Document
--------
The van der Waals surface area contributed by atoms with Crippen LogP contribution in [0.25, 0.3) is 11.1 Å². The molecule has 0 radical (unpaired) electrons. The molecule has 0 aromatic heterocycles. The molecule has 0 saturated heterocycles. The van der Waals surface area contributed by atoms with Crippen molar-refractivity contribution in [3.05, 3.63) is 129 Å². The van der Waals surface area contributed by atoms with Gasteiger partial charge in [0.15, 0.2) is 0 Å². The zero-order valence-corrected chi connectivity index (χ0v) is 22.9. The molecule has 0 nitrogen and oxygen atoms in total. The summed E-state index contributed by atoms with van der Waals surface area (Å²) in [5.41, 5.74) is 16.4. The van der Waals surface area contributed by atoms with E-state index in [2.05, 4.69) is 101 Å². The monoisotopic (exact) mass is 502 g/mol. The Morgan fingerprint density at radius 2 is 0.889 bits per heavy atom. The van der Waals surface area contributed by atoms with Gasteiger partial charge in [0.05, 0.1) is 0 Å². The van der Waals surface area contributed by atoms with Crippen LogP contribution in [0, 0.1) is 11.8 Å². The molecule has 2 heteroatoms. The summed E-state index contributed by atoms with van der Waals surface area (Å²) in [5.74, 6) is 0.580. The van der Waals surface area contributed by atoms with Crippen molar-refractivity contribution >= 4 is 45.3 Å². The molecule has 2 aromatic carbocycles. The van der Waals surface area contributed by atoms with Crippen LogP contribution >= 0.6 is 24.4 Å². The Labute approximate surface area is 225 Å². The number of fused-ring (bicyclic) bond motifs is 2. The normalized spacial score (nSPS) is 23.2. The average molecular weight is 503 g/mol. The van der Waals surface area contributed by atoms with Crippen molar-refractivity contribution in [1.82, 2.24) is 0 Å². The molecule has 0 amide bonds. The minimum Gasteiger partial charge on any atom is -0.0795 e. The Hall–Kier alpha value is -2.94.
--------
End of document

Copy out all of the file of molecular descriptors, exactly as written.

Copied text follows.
The van der Waals surface area contributed by atoms with Crippen LogP contribution in [0.25, 0.3) is 11.1 Å². The molecule has 0 radical (unpaired) electrons. The molecule has 0 aromatic heterocycles. The molecule has 0 saturated heterocycles. The van der Waals surface area contributed by atoms with Crippen molar-refractivity contribution in [3.05, 3.63) is 129 Å². The van der Waals surface area contributed by atoms with Gasteiger partial charge in [0.15, 0.2) is 0 Å². The zero-order valence-corrected chi connectivity index (χ0v) is 22.9. The molecule has 0 nitrogen and oxygen atoms in total. The summed E-state index contributed by atoms with van der Waals surface area (Å²) in [5.41, 5.74) is 16.4. The van der Waals surface area contributed by atoms with E-state index in [2.05, 4.69) is 101 Å². The monoisotopic (exact) mass is 502 g/mol. The Morgan fingerprint density at radius 2 is 0.889 bits per heavy atom. The van der Waals surface area contributed by atoms with Gasteiger partial charge in [0.05, 0.1) is 0 Å². The van der Waals surface area contributed by atoms with Crippen LogP contribution in [0, 0.1) is 11.8 Å². The molecule has 2 heteroatoms. The summed E-state index contributed by atoms with van der Waals surface area (Å²) in [5.74, 6) is 0.580. The van der Waals surface area contributed by atoms with Crippen molar-refractivity contribution >= 4 is 45.3 Å². The molecule has 2 aromatic carbocycles. The van der Waals surface area contributed by atoms with Crippen LogP contribution >= 0.6 is 24.4 Å². The Labute approximate surface area is 225 Å². The number of fused-ring (bicyclic) bond motifs is 2. The normalized spacial score (nSPS) is 23.2. The average molecular weight is 503 g/mol. The van der Waals surface area contributed by atoms with Crippen molar-refractivity contribution in [1.82, 2.24) is 0 Å². The molecule has 0 amide bonds. The minimum Gasteiger partial charge on any atom is -0.0795 e. The Hall–Kier alpha value is -2.94.